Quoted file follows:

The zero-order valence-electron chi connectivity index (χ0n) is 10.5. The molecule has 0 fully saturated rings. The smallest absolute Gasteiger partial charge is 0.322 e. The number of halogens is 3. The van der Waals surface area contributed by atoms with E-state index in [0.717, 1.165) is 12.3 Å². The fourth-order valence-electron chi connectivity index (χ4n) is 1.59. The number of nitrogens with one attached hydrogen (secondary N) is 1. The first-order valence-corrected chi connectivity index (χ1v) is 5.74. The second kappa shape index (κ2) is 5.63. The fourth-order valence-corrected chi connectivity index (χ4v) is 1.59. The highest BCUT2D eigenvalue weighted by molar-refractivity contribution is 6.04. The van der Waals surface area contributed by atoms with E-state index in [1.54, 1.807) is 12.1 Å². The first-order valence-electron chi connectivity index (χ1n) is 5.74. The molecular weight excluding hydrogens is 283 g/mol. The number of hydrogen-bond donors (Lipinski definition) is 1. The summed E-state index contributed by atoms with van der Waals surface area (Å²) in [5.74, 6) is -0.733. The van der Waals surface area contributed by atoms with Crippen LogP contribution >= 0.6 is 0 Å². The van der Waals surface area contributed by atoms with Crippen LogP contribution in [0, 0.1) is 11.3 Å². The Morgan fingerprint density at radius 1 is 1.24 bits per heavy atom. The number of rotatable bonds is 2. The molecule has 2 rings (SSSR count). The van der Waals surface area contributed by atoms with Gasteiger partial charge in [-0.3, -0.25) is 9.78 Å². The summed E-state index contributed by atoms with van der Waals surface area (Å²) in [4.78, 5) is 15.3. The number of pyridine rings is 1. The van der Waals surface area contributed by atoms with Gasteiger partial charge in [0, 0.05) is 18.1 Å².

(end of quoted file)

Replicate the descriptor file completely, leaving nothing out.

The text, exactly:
The zero-order valence-electron chi connectivity index (χ0n) is 10.5. The molecule has 0 fully saturated rings. The smallest absolute Gasteiger partial charge is 0.322 e. The number of halogens is 3. The van der Waals surface area contributed by atoms with E-state index in [0.717, 1.165) is 12.3 Å². The fourth-order valence-electron chi connectivity index (χ4n) is 1.59. The number of nitrogens with one attached hydrogen (secondary N) is 1. The first-order valence-corrected chi connectivity index (χ1v) is 5.74. The second kappa shape index (κ2) is 5.63. The fourth-order valence-corrected chi connectivity index (χ4v) is 1.59. The highest BCUT2D eigenvalue weighted by molar-refractivity contribution is 6.04. The van der Waals surface area contributed by atoms with E-state index in [1.54, 1.807) is 12.1 Å². The first-order valence-electron chi connectivity index (χ1n) is 5.74. The molecular weight excluding hydrogens is 283 g/mol. The number of hydrogen-bond donors (Lipinski definition) is 1. The summed E-state index contributed by atoms with van der Waals surface area (Å²) in [5.74, 6) is -0.733. The van der Waals surface area contributed by atoms with Crippen LogP contribution >= 0.6 is 0 Å². The van der Waals surface area contributed by atoms with Crippen LogP contribution in [0, 0.1) is 11.3 Å². The Morgan fingerprint density at radius 1 is 1.24 bits per heavy atom. The number of rotatable bonds is 2. The molecule has 2 rings (SSSR count). The van der Waals surface area contributed by atoms with Gasteiger partial charge in [-0.3, -0.25) is 9.78 Å². The summed E-state index contributed by atoms with van der Waals surface area (Å²) in [4.78, 5) is 15.3. The number of pyridine rings is 1. The van der Waals surface area contributed by atoms with Gasteiger partial charge in [0, 0.05) is 18.1 Å².